Non-communicable diseases (NCDs) and their risk factors, such as obesity, diabetes and heart disease, have been rising and affecting large segments of the population.
NCDs are mainly a result of our unhealthy lifestyle, especially our poor eating habits. In fact, our diet can significantly affect our health, either positively or negatively.
As parents, you have a huge influence over your family’s eating habits. It is important to teach and expose your children to healthy eating from early childhood, so they will continue to practise it as they grow up. This is the only way to prevent NCDs in your family.
Most people usually start with a new year’s resolution to eat healthily or go on a diet and strive for radical changes, hoping for immediate results. Healthy eating does not mean that you need to have a total diet overhaul or shun your family’s favourite foods.
All you need to focus on are small, positive changes in your family’s daily routine and choice of foods, and make them something attainable and sustainable. With consistent effort, everyone will reap the long-term benefits of healthy eating (and active living).
Here are some suggestions to kick-start small changes in your family’s eating habit.
This is the first meal that begins your day, so do not skip it. Breakfast provides the body with sufficient energy to keep you and your child energised to start the day.
However, a study by the Nutrition Society of Malaysia in 2015 found that one in four school children skipped breakfast at least thrice a week. Breakfast skippers are 1.3 times more likely to become overweight or obese.
If you are a busy parent, you can prepare your family’s breakfast in advance. For example, mix pancake batter at night and cook the next morning. Healthy ready-to-eat breakfast foods, such as wholegrain cereal, oat drinks, bread with healthy spreads, fruits or milk, are also more convenient.
Most people eat out for lunch as they go to work or classes. However, eateries tend to have diverse options, tempting us to make unhealthy choices. Eating out is quite unavoidable for many people; but we must choose wisely.
Choose healthier dishes and watch out for portion sizes (refer to healthier eating-out tips below). Alternatively, prepare a healthy home-cooked lunch for you to bring to the office, and for your child to bring to school or nursery.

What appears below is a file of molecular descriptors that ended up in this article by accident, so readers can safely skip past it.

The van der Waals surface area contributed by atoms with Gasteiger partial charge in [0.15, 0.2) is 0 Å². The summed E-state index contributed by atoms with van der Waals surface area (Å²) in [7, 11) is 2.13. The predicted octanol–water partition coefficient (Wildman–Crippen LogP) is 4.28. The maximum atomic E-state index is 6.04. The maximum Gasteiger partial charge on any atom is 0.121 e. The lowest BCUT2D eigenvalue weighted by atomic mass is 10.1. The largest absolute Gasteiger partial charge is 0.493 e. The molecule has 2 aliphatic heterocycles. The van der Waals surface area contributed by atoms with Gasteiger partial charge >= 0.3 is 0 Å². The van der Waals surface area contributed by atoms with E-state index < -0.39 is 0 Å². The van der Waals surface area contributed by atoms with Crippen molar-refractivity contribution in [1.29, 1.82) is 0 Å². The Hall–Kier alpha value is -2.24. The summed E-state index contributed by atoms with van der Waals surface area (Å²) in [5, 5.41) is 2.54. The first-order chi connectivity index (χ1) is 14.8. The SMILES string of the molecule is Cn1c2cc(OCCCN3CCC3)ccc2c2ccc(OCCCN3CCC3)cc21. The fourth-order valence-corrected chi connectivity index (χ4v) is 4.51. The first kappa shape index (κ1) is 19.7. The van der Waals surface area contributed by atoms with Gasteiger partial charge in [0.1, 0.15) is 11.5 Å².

Snacks are food we have between main meals, but children should try to avoid snacking close to main mealtimes. Watch out for high-calorie snacks and remember not to overeat. During morning or afternoon breaks, avoid kuih, cookies or chips that are high in sugar, salt or fat.
You can indulge in your favourite snacks, like cakes and ice-cream occasionally. However, do choose smaller portions and those with lower calories, without cream/filling/icing.
This is the best time to eat together with your family and flaunt your cooking skills. Cook at home as often as you can for total control over the ingredients and methods of cooking.
To reduce usage of salt, opt for natural herbs and condiments, like garlic, onion, lemon grass or lemon, as flavour enhancers. Have a hearty meal by adding different-coloured vegetables into your soup dishes.
For convenience, use recipes where all ingredients are put in one pot and cooked slowly. Use dried herbs, pastes or stocks to save time. You can also cook a large batch on weekends, store in the freezer, and reheat for dinner on weekdays.
Another alternative is to cook one simple vegetable dish and buy the ready-cooked meat or protein dish.
Sometimes we cannot avoid eating out or ordering take-away meals due to our busy schedules. In that case, opt for dishes prepared with healthier cooking methods, e.g. boiled, baked, grilled or steamed.
Ask for more vegetables, and less sugar, salt and oil. Be cautious of high-fat foods such as cream- or santan-based dishes. If the portion is big, share the meal to avoid overeating and wasting.
Keep your family and yourself hydrated by drinking at least six to eight glasses of plain water a day. Reduce intake of sugar-sweetened beverages as these are high-calorie beverages. And when drinking coffee, tea or a chocolate beverage, opt for less or no sugar.
A journey of a thousand miles begins with a single step. Start now with these small steps and build these healthy eating habits into your family’s life. This approach will make changes to dietary habits possible and more sustainable.
Healthy eating habits, in addition to an active lifestyle with regular physical activities, will be rewarding for the whole family in the long term. All this may sound very simple, but it is indeed that simple. However, you need to be consistent in making these changes.
Make time to change today!